Monday, 28 November 2011

Good Egg - Update

Following this post, I e-mailed my MP.  I am pleased to say that I received a speedy response, as follows:

"Thank you for contacting me about the potential importation of illegal eggs into the UK from Europe.

I understand your concerns and let me take this opportunity to assure you that the UK has already implemented EU Directive 99/74/EC, which bans the use of battery cages for hens. From 2012 British farmers will only be able to use, as a minimum, better welfare cages that provide laying hens more space to move about. Free range, barn and organic systems will also be permitted.

The Government wants to ensure that UK producers who have made significant investments to comply with the legislation are not disadvantaged if other countries do not meet the 2012 deadline. Ministers are therefore pressing hard on the European Commission to ensure that the 2012 deadline is met by all Member States. The Government has told the European Commission that there must be no derogation for those Member States who have not yet implemented the ban.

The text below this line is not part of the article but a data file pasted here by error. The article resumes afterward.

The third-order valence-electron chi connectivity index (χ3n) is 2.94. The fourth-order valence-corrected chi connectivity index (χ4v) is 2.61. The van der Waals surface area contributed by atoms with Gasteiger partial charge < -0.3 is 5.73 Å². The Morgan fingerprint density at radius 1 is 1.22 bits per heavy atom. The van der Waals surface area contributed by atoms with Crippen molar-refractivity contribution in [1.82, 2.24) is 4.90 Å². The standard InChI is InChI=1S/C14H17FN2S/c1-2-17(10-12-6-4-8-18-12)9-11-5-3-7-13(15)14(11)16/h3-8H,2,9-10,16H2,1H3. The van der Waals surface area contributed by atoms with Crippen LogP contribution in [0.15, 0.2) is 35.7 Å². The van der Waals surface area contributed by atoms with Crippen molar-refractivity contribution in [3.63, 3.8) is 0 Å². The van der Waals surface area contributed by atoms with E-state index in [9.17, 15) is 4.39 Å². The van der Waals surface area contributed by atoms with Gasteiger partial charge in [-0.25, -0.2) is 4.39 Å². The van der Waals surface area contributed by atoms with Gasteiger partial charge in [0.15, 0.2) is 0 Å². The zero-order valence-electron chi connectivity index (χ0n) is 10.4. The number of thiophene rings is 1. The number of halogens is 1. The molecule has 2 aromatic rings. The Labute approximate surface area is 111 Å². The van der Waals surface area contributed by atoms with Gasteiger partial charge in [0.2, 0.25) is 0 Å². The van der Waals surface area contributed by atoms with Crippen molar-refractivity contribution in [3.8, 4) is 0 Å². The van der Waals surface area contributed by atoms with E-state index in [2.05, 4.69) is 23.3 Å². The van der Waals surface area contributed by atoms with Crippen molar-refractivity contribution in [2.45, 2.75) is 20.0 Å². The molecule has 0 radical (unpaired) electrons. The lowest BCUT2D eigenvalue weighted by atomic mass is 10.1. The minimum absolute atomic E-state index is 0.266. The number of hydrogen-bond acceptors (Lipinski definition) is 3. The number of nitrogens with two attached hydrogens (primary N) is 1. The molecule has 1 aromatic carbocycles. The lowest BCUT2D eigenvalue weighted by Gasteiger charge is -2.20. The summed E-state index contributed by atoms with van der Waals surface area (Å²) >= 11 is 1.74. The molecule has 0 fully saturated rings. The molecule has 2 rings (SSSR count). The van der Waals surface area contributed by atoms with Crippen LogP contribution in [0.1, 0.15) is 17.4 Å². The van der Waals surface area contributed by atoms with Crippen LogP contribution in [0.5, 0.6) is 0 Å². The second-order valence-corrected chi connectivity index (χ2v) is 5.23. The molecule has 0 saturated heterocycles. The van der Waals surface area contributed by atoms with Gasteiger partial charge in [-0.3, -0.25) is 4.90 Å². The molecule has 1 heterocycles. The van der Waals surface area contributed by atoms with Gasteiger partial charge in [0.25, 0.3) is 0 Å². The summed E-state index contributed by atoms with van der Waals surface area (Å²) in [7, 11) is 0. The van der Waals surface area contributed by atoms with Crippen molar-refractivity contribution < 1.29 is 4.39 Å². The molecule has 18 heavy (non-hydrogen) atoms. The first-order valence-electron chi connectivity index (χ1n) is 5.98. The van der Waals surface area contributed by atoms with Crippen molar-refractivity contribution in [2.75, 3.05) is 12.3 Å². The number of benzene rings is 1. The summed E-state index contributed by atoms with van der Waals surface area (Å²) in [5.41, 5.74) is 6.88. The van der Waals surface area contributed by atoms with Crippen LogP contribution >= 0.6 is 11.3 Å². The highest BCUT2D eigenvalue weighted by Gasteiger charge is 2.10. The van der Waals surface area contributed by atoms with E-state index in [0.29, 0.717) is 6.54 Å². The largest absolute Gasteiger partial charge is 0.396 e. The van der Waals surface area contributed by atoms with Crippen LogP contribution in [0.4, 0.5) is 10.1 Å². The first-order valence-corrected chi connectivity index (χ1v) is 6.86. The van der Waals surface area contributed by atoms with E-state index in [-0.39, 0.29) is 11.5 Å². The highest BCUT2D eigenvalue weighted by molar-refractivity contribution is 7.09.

Within the UK, the Department for Environment, Food and Rural Affairs (Defra) has stated it will be illegal to market eggs as "Grade A" eggs (which nearly all imports are) if they do not comply with the Directive, and will be taking additional measures to enforce this.

The Department also intends to take firm action against any UK producer still keeping hens in conventional cages after 1 January 2012."

Although this may sound good, it isn't.  My MP was telling me about the new and improved cages which in actual fact aren't much better than the original battery cages.  Hence, I felt compelled to write the following response:

"Thank you very much for your speedy response.  I am relieved that in 2012 British farmers must use better welfare cages, however, slightly bigger or so called "enriched" cages are still not enough unfortunately and not much improvement on battery cages.  As hens are naturally inquisitive animals that like to perch, exercise, preen, dustbathe, forage and nest it is of great concern that hens will not be able to carry out these natural behaviours very easily whilst in cages.

Ideally, all laying hens would be kept in well-managed, free-range or barn systems and I hope this is something that the government will consider."

I'll keep you posted.  In the meantime, let me know what your MP says and how you responded.  Please feel free to use the text above which I took from the RSPCA's website and amended slightly.

Thank you!
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  1. Hi There,

    It's great to see someone is looking out for our fluffy friends - keep up the good work,

    Your pal Snoopy :)

  2. Thank you very much Snoopy, always lovely to hear from you!




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